Acute Neck Pain – Causes, Symptoms, Treatment

Acute neck pain is very common and usually nothing to worry about. Tense muscles are often to blame, for instance after working on the computer for a long time, being exposed to a cold draft, or sleeping in an awkward position. But in many cases there’s no clear cause. Acute neck pain usually goes away within about one to two weeks. In some people it comes back again in certain situations, such as after work or intensive sports.

If the symptoms last longer than three months, it’s considered to be chronic neck pain. Psychological stress is frequently a factor if the pain becomes chronic.


Neck pain can be caused by many different things. These include:

  • Weak and overused neck muscles: For instance, sitting at a desk for a long time – particularly in awkward positions with slightly tensed muscles – can cause pain and stiffness in the neck or shoulder areas, and sometimes headaches too. Activities that involve tilting your head back against your neck can also cause muscles problems in the neck area. These include things like painting a ceiling, or certain types of sports such as riding a racing bike or swimming breaststroke with your head in a fixed position.
  • Wear and tear on the cervical spine: Over the course of a lifetime, various normal signs of wear and tear arise in the spine. The spinal disks become flatter, and small bone growths (spurs) may form along the edges of the vertebral bodies (the front part of the bones in the spine). This is called osteochondrosis. Osteoarthritis of the joints between the neck vertebrae is called cervical spondylosis. These changes can make it harder to move your neck, but they rarely cause neck pain on their own.
  • Whiplash: This is an injury that can occur if someone drives into the back of your car in a road accident. The impact of the collision causes the head to rapidly jerk forwards and then back again. This usually causes small injuries in the muscle and connective tissue, painfully tense muscles, and difficulty moving your head for several days. The symptoms typically go away completely after a short time.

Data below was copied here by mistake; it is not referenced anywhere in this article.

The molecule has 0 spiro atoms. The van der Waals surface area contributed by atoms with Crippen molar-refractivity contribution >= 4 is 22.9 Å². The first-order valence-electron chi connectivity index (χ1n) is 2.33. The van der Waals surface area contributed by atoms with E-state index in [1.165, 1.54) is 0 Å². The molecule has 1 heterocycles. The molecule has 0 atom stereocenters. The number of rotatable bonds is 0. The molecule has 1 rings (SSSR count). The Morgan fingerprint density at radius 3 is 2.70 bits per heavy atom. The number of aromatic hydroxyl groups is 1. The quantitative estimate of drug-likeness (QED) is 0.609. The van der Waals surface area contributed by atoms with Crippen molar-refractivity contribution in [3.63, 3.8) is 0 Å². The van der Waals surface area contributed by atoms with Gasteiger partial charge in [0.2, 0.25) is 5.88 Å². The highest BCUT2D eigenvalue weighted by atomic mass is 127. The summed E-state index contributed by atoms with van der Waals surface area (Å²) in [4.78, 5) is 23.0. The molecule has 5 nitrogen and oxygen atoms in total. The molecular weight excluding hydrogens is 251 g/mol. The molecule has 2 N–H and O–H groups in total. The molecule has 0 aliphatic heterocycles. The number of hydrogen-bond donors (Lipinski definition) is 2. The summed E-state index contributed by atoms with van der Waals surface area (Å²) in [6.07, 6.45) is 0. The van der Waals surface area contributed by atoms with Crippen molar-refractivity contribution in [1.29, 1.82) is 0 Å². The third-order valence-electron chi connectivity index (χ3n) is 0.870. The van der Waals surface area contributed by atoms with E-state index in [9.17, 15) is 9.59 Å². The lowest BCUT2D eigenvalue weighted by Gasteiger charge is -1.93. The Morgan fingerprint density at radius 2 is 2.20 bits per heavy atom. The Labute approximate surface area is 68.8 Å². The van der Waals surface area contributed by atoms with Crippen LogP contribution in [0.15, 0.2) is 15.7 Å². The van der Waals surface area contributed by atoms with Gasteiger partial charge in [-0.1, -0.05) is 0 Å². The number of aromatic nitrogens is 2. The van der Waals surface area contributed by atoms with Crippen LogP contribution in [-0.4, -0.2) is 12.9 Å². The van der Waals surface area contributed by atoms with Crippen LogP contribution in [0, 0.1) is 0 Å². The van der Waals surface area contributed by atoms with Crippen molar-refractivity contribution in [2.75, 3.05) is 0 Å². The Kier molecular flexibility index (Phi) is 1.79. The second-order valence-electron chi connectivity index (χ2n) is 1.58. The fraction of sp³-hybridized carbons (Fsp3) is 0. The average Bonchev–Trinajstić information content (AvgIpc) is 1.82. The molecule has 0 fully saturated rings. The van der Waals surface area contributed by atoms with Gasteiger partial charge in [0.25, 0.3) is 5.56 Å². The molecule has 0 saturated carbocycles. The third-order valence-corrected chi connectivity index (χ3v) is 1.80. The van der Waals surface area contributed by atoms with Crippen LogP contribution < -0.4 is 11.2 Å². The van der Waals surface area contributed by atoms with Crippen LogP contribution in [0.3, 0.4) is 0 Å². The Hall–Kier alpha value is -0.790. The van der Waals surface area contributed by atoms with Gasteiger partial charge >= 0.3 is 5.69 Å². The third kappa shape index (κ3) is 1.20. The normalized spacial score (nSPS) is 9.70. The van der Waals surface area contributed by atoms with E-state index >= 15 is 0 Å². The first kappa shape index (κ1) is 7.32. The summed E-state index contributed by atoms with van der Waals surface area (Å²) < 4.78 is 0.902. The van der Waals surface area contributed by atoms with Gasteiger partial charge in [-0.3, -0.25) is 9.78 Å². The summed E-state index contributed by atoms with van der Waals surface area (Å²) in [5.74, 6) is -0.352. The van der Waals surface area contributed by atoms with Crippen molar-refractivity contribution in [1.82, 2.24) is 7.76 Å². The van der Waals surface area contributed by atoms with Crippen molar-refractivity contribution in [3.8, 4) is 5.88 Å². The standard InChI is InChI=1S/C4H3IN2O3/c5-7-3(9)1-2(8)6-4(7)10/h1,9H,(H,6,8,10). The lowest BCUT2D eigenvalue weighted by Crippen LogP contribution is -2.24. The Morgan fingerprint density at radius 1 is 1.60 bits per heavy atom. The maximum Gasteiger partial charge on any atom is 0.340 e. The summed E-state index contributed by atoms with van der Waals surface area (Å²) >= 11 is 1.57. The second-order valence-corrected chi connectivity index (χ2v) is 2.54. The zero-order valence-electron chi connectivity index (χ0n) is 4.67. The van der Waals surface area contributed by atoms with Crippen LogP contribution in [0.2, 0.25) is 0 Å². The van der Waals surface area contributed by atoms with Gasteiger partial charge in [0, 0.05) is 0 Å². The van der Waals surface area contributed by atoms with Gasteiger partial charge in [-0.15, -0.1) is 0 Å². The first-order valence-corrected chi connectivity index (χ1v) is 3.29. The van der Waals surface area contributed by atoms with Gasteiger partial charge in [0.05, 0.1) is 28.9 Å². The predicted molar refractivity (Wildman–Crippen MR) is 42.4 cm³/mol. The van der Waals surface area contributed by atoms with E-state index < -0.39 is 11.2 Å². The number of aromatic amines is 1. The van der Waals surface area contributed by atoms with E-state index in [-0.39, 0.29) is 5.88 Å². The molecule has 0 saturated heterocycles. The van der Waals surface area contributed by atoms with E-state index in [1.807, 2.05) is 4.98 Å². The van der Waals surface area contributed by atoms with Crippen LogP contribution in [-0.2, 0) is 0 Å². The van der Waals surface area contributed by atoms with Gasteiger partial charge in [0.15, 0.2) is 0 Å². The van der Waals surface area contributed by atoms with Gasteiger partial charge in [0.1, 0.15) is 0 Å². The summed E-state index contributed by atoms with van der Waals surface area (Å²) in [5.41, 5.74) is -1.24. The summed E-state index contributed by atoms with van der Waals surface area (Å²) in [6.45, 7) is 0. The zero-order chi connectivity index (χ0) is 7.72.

• Narrowing of the vertebral canal, or a slipped disk: If the vertebral canal is too narrow, or if spinal disk tissue bulges or leaks out and puts pressure on a nerve root, it can cause neck pain that radiates (shoots) into your shoulder or arm. A slipped disk may – but doesn’t always – cause symptoms.


There are two basic types of neck pain:

  • Axial pain is mostly felt in the part of the spine that belongs to the neck (cervical spine), and sometimes spreads to the shoulders.
  • Radicular pain shoots (“radiates”) along the nerves – for example, up the back of your head or down into one of your arms. This type of pain is usually caused by irritated nerves – for instance, because one of the spinal disks in the neck area has changed and is pushing against a nerve. That may also affect your arm reflexes and muscle strength or result in a tingling feeling (“pins and needles”).

Neck pain is only very rarely a sign of a more serious condition or an emergency, but urgent medical attention is important if any of the following occur:

  • The symptoms arise after an accident
  • Stiff neck
  • Loss of bladder or bowel control
  • Headache together with nausea, vomiting, dizziness or sensitivity to light
  • Pain that stays the same, whether you’re at rest or moving
  • Unexplained weight loss, fever or chills
  • Nerve problems and signs of paralysis such as tingling or difficulties moving your arm or fingers

Other symptoms that require medical attention include persistent “pins and needles,” frequent “falling asleep” of your hands or legs, leg weakness, and trouble keeping your balance when walking.

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